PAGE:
Bubba Wallace passes out after Pocono, then carries on
Darrell “Bubba” Wallace Jr. became the first black driver to compete in NASCAR’s top series since Bill Lester in 2006 when he wheeled the No. 43 Richard Petty Motorsports Ford in last Sunday’s Pocono 400.
Despite getting busted for speeding on pit road more than once and serving costly penalties for those infractions, Wallace was able to bring the car home in 26th place, only one lap down.
Check out some of what he had to say following the race that was won by his best friend, Ryan Blaney, who had taken a photo with him and Hall of Famer Richard Petty before the race because Blaney said it “was an iconic moment.”
Wallace ended his race day by briefly blacking out during a post-race, pit-road interview, but insisted he wasn’t dehydrated or that it was related to any other possible health issue. Shortly after it happened, he popped up and headed right to Victory Lane to congratulate Blaney on the win.
“It's a heck of a way to start my weekend and heck of a way to end my weekend, passing out. I’m patting myself on the back for that,” he said. “… It's happened three times now where I'm very hard on myself and I'm super pissed off at myself, and I'm just so mad I just pass out.”
Matthew OHarenMatthew O'Haren-USA TODAY Sports
His anger stemmed from the multiple pit-road speeding infractions.
“I'm just so bummed out and frustrated with myself. … I'm competitive and I want to win races and I want to lead laps. I just wanted to have a good showing, and to speed four, five times, same segment, that was pretty tough to swallow,” he said
The problem with Wallace’s speeding was related to the digital tachometer that’s in the Cup car, which is new to him. It isn’t used in the XFINITY Series or the Camping World Truck Series, where Wallace previously competed.
“This digital stuff I've got to figure out,” he said. “I'll say I'm not a fan of it right now. It's jumping around too much. You just don't get a true feel of what you're running down pit road. A lot of other guys say it's fine, so I've just got to figure out what I've got to do better.”
Other than the speeding penalties, Wallace actually ran pretty well on the track, staying out of trouble and keeping the No. 43 Ford clean.
“I've been dreaming about this since I was a little kid, being in the Cup Series, and now it's here, and I made a name for myself,” Wallace said. “I thought I ran a pretty decent race, just kind of running there by myself, passed a couple people, tried not to make anybody too mad, and hopefully earned a lot of respect from those guys out there. I definitely had a blast. At the same time, I was a little frustrated.”
Wallace admitted that taking the photo with Petty and Blaney on what turned out to be the day Blaney won his first Monster Energy NASCAR Cup Series race made a memorable day even more so.
“Yeah, I'd like to get 50 percent or 5 percent of what (Blaney) won since that picture happened -- and I think I was a good luck charm,” he said. “But hats off to everybody on the 21 team. I’m so pumped for him. … super pumped for him, his family. We grew up together, so they're all family, and it's really cool to be best friends with him, and to see him get it on this special day for the sport after that picture we took (Sunday) morning, all the stars were aligned for him.”
As Blaney was battling Kevin Harvick down the stretch over the final laps for the win, Wallace admitted he was sneaking peeks at what was going down – on the television screen located track-side.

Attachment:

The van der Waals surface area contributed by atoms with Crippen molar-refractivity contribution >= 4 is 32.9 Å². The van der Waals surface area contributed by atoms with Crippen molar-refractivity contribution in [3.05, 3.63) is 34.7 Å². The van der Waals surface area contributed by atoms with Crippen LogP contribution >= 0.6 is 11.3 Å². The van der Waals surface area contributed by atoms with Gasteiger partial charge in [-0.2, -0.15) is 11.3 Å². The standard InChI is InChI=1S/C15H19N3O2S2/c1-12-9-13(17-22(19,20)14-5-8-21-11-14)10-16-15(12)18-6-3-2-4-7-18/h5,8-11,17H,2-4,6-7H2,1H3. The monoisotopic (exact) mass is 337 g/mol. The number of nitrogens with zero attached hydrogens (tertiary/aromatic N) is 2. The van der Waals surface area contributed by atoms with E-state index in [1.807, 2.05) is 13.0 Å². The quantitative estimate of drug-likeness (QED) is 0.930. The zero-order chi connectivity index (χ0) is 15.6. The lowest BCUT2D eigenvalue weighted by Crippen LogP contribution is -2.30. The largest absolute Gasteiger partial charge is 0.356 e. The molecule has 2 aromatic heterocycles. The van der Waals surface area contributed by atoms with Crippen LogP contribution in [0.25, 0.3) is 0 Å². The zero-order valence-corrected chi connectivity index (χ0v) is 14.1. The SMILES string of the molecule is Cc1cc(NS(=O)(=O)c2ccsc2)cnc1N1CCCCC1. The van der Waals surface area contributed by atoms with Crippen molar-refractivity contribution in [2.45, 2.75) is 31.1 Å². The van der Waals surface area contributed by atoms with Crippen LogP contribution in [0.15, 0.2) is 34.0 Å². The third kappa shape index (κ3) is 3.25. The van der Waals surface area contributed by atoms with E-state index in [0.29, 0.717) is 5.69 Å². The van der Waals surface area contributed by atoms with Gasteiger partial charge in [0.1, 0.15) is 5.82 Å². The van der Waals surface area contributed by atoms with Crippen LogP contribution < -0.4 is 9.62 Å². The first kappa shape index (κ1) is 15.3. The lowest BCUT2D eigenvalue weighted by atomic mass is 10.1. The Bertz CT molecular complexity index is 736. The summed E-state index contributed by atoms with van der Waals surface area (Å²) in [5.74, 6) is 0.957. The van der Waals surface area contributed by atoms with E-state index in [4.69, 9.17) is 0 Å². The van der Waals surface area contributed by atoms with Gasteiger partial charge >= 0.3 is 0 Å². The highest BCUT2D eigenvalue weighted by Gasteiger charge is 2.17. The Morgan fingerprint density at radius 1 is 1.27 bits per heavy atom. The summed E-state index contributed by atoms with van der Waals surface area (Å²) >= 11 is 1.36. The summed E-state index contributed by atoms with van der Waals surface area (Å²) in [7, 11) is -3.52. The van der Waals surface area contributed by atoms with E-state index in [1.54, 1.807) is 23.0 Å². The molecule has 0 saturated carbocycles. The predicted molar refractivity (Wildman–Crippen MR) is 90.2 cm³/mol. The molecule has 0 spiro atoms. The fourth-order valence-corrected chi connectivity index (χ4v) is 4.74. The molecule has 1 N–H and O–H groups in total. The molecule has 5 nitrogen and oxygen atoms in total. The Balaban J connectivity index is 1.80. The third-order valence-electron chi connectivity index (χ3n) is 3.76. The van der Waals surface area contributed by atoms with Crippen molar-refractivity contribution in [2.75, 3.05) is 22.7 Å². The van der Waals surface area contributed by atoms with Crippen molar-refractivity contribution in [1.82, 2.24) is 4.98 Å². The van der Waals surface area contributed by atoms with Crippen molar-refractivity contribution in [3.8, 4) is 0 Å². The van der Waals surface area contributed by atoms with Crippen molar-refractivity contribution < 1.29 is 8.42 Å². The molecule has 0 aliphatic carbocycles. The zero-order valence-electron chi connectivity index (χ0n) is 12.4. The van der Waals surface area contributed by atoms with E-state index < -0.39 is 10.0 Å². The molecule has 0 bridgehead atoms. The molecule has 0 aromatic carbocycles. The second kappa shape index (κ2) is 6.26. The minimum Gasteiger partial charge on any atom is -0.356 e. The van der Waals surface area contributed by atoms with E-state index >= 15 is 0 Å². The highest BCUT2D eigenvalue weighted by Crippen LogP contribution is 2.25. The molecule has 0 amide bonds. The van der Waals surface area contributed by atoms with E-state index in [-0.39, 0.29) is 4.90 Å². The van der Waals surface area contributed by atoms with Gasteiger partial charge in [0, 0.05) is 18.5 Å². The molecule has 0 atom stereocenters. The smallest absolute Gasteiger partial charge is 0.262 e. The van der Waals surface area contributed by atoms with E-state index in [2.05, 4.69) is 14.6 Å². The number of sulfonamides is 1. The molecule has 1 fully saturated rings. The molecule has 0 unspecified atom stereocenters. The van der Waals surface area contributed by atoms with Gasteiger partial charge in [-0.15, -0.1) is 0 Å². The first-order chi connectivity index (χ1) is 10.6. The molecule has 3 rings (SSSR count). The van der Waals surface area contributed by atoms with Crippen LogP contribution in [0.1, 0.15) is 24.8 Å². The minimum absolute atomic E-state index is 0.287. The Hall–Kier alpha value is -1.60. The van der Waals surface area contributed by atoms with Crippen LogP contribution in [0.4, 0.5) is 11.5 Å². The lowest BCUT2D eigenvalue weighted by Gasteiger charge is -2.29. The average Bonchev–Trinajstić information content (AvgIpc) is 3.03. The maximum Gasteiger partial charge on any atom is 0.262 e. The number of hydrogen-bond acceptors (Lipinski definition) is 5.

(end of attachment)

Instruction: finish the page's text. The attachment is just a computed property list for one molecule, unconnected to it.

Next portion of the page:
“I would have been posting a video from me screaming at the TV if I wasn't racing (Sunday),” Wallace said. “I'll have to tell you, the last three laps I was watching it on the big screen. As I was going down the frontstretch, he was going down the backstretch, him and Harvick there. So it was pretty cool (for him) to hold off Harvick.”
Wallace said he’s excited to be headed to Michigan for his next Cup race.
“I think I run a little bit better at Michigan,” he said. “Big speeds there, so I need to be prepped for that. But like we just talked about, I'll be spending all of first practice running up and down pit road, bringing it in hot, running the length of pit road each and every run.”
No one jumps into a Cup car and runs mistake-free races right off the bat, so Wallace can take solace in that.
“This is a first step,” he said. “I know we ran a good, clean race, and that's all you can ask. I didn't wreck the car, brought it home in one piece, so I'm pumped for the guys.”
Take it down a notch
If anything, Wallace said he needs to tone his competitiveness down a notch or two. At least he has been told as much by his girlfriend.
“It's something I've had since I started playing sports,” he said. “It’s just a competitiveness, and I get really hard on myself when I mess up at if it's playing video games. My girlfriend gets so mad at me when I'm playing this golf game on my phone and I lose, and I want to chuck my phone across the room. It's just something I've got to work on. I like to win.”
Getty ImagesJerry Markland
No more climbing
Now Wallace knows exactly what he’s up against on any given Sunday – or Saturday night – at least until Aric Almirola, the regular driver of the No. 43 car, returns from a compression back fracture injury suffered in a recent wreck at Kansas.
“I knew jumping into this that it wasn't going to be easy. … These guys are good. These guys are here for a reason,” Wallace said. “There's no more climbing. I've been in the ladder rungs for the last couple years and now I'm at the top.
“There's nothing else I can do but just to go out there and just get better and better and learn how this sport works and how this series works.”